With former NASA astronaut John Herrington, York University astronomer Sarah Rugheimer and space ethicist, podcaster and author Erika Nesvold.

    Presenter: Matthew Syed Producer: Leona Hameed Series Editor: Katherine Godfrey Sound Design and Mix: Rob Speight Theme music by Ioana Selaru A Novel production for BBC Radio 4

    10 July 2024, 5:00 am
  • 2 minutes 36 seconds
    Introducing – A New Frontier

    Travel into the cosmos for a four-part series about the ethics of space exploration. Matthew Syed invites you to enter the vast wilderness of the galaxy to explore the moral dilemmas that sit at the heart of space exploration, and why they should matter to you.

    When the space race began in the 1960s, the United States and the Soviet Union dominated. Today, multiple commercial entities and many more governments vie for space in the skies above us. Now we may go to other planets not in order to bring back knowledge that will benefit humankind on earth, but potentially to stay and make a new life for the human race… out there. Exploration is turning to colonisation. In this series, Matthew Syed explores the moral underpinning of space exploration beginning with the space race and early attempts to send a message to little green men. He will ask who gets to go to space, how should we behave when we're there, and whether we have the ethical and legal framework to avoid replicating the conflicts we face on earth, up in the skies above us.

    Despite all the complexities and necessary moral questions to be wrangled with in this new era, Matthew explores the profound experiences to be had by standing outside our planet. It may offer a unique vantage point to ask questions about who we are, what we owe to each other, where we’re going, and why.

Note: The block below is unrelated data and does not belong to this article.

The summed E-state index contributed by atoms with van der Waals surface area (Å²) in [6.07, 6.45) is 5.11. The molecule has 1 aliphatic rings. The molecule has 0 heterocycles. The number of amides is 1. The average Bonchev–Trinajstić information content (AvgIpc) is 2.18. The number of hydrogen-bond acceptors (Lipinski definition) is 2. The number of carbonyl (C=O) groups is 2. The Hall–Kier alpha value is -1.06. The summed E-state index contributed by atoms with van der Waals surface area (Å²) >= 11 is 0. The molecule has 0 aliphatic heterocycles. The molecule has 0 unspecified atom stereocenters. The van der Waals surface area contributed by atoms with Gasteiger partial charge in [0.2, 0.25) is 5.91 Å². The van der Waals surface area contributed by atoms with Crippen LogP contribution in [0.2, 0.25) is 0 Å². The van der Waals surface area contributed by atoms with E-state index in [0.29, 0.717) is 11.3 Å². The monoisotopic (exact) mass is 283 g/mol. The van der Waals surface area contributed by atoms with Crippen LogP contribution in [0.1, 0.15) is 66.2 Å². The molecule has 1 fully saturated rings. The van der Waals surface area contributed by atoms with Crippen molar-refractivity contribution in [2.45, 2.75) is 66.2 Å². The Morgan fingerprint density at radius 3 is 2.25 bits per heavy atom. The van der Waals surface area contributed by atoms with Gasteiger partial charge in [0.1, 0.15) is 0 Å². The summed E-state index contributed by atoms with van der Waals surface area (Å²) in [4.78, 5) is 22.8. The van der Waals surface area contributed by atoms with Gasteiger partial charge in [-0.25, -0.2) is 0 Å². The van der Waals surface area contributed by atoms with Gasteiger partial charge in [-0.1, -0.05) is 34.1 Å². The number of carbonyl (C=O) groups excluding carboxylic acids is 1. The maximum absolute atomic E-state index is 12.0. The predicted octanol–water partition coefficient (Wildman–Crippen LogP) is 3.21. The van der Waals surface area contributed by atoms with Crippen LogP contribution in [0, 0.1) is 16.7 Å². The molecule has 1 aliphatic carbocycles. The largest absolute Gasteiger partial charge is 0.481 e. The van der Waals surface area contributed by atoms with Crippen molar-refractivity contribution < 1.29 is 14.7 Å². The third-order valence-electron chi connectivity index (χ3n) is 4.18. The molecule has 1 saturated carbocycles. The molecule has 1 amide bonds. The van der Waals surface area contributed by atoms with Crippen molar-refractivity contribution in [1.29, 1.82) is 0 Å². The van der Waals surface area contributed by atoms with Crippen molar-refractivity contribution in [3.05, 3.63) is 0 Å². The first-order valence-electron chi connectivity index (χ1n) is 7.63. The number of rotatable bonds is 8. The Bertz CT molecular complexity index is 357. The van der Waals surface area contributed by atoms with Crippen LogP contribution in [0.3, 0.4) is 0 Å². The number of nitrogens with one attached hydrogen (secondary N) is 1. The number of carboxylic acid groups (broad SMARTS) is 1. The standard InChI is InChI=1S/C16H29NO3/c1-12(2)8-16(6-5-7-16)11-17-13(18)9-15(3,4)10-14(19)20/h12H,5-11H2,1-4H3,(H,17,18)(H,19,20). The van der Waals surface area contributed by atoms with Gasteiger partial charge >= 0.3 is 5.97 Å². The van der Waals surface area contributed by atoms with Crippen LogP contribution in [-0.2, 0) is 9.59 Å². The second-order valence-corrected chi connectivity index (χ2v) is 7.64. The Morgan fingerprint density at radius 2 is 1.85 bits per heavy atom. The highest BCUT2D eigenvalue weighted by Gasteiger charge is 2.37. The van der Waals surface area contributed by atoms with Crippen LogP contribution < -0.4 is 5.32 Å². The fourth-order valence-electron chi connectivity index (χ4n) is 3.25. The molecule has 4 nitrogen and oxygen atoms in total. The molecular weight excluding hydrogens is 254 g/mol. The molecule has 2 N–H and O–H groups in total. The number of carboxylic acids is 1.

Listen from Weds 10 July 2024.

    Producers: Leona Hameed, Julien Manuguerra-Patten, Vishva Samani Series Editor: Katherine Godfrey Sound design and mix: Rob Speight Theme tune by Ioana Selaru A Novel production for BBC Radio 4

    3 July 2024, 5:00 am
  • 28 minutes 54 seconds
    62. Lost and Found

    In 1984, on the eve of the Winter Olympics, Joe Boylan gets lost in a blizzard on an Austrian mountainside. Joe will have to fight with everything he has to survive and be reunited with his family. How he does it reveals often typical patterns of behaviour exhibited by lost people in similar situations.

    Through the story of Joe’s extraordinary 48-hour battle against the wilderness, Matthew Syed examines the fascinating area of study called Lost Person Behaviour, which has changed the way search and rescue teams operate, world over.

    Featuring Joe Boylan, Robert J Koester, mathematician and author of Lost Person Behavior, Alistair Read from Mountain Rescue England and Wales, Neil Balderson of Lowland Rescue and Maura O'Connor, science journalist and author of Wayfinding: The Science and Mystery of How Humans Navigate the World.

    Presenter: Matthew Syed Producer: Leona Hameed Series Editor: Katherine Godfrey Sound Design and Mix by Daniel Kempson Theme Tune by Ioana Selaru A Novel production for BBC Radio 4

    27 March 2024, 6:00 am
  • 29 minutes 11 seconds
    61. Brain Strain

    In 1972, at the liberal Vassar College in New York, 18-year-old Rick Shenkman stood out for his unwavering support of Richard Nixon, especially as the Watergate scandal unfolded. His unconditional allegiance raises a perplexing question - why would a bright, well-educated student overlook the facts and maintain blind faith in the president?

    In this episode, Matthew Syed delves into one of the most intriguing facets of human psychology - cognitive dissonance.

    Conceptualised by Leon Festinger in the 1950s, cognitive dissonance refers to the mental discomfort a person experiences when they hold contradictory beliefs, values, or attitudes simultaneously, or when their behaviour conflicts with their beliefs or values. While we all encounter cognitive dissonance in our daily lives, its underlying mechanisms often remain unnoticed despite their profound impact.